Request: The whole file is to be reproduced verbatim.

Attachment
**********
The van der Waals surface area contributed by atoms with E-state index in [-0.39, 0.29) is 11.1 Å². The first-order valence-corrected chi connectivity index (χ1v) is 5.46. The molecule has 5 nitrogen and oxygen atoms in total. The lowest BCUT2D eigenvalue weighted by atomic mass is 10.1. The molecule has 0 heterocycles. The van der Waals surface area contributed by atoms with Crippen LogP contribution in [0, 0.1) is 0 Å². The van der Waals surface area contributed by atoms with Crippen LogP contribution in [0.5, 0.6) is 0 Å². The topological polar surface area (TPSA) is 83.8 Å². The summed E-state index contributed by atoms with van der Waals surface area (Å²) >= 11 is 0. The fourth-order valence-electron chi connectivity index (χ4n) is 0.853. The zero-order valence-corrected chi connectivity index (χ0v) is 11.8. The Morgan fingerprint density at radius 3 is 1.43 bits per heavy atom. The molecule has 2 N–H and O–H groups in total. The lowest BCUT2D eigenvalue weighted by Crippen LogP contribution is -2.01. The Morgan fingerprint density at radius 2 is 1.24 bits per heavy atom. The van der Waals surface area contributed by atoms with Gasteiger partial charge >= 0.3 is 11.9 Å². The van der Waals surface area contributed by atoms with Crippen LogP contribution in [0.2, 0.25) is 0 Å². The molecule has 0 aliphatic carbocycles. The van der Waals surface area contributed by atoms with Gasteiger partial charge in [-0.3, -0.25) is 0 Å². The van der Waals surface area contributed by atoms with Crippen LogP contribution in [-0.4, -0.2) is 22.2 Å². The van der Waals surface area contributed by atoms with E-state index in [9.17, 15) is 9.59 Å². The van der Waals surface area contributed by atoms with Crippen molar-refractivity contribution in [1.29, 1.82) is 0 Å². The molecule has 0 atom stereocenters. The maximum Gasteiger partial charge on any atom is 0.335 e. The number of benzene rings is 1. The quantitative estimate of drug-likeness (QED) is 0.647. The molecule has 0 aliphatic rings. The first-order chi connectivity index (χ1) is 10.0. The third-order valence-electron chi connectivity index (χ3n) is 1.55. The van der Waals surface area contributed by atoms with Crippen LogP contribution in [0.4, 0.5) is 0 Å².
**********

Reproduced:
The van der Waals surface area contributed by atoms with E-state index in [-0.39, 0.29) is 11.1 Å². The first-order valence-corrected chi connectivity index (χ1v) is 5.46. The molecule has 5 nitrogen and oxygen atoms in total. The lowest BCUT2D eigenvalue weighted by atomic mass is 10.1. The molecule has 0 heterocycles. The van der Waals surface area contributed by atoms with Crippen LogP contribution in [0, 0.1) is 0 Å². The van der Waals surface area contributed by atoms with Crippen LogP contribution in [0.5, 0.6) is 0 Å². The topological polar surface area (TPSA) is 83.8 Å². The summed E-state index contributed by atoms with van der Waals surface area (Å²) >= 11 is 0. The fourth-order valence-electron chi connectivity index (χ4n) is 0.853. The zero-order valence-corrected chi connectivity index (χ0v) is 11.8. The Morgan fingerprint density at radius 3 is 1.43 bits per heavy atom. The molecule has 2 N–H and O–H groups in total. The lowest BCUT2D eigenvalue weighted by Crippen LogP contribution is -2.01. The Morgan fingerprint density at radius 2 is 1.24 bits per heavy atom. The van der Waals surface area contributed by atoms with Gasteiger partial charge >= 0.3 is 11.9 Å². The van der Waals surface area contributed by atoms with Crippen LogP contribution in [0.2, 0.25) is 0 Å². The molecule has 0 aliphatic carbocycles. The van der Waals surface area contributed by atoms with Gasteiger partial charge in [-0.3, -0.25) is 0 Å². The van der Waals surface area contributed by atoms with Crippen LogP contribution in [-0.4, -0.2) is 22.2 Å². The van der Waals surface area contributed by atoms with E-state index in [9.17, 15) is 9.59 Å². The van der Waals surface area contributed by atoms with Crippen molar-refractivity contribution in [1.29, 1.82) is 0 Å². The molecule has 0 atom stereocenters. The maximum Gasteiger partial charge on any atom is 0.335 e. The number of benzene rings is 1. The quantitative estimate of drug-likeness (QED) is 0.647. The molecule has 0 aliphatic rings. The first-order chi connectivity index (χ1) is 10.0. The third-order valence-electron chi connectivity index (χ3n) is 1.55. The van der Waals surface area contributed by atoms with Crippen LogP contribution in [0.4, 0.5) is 0 Å².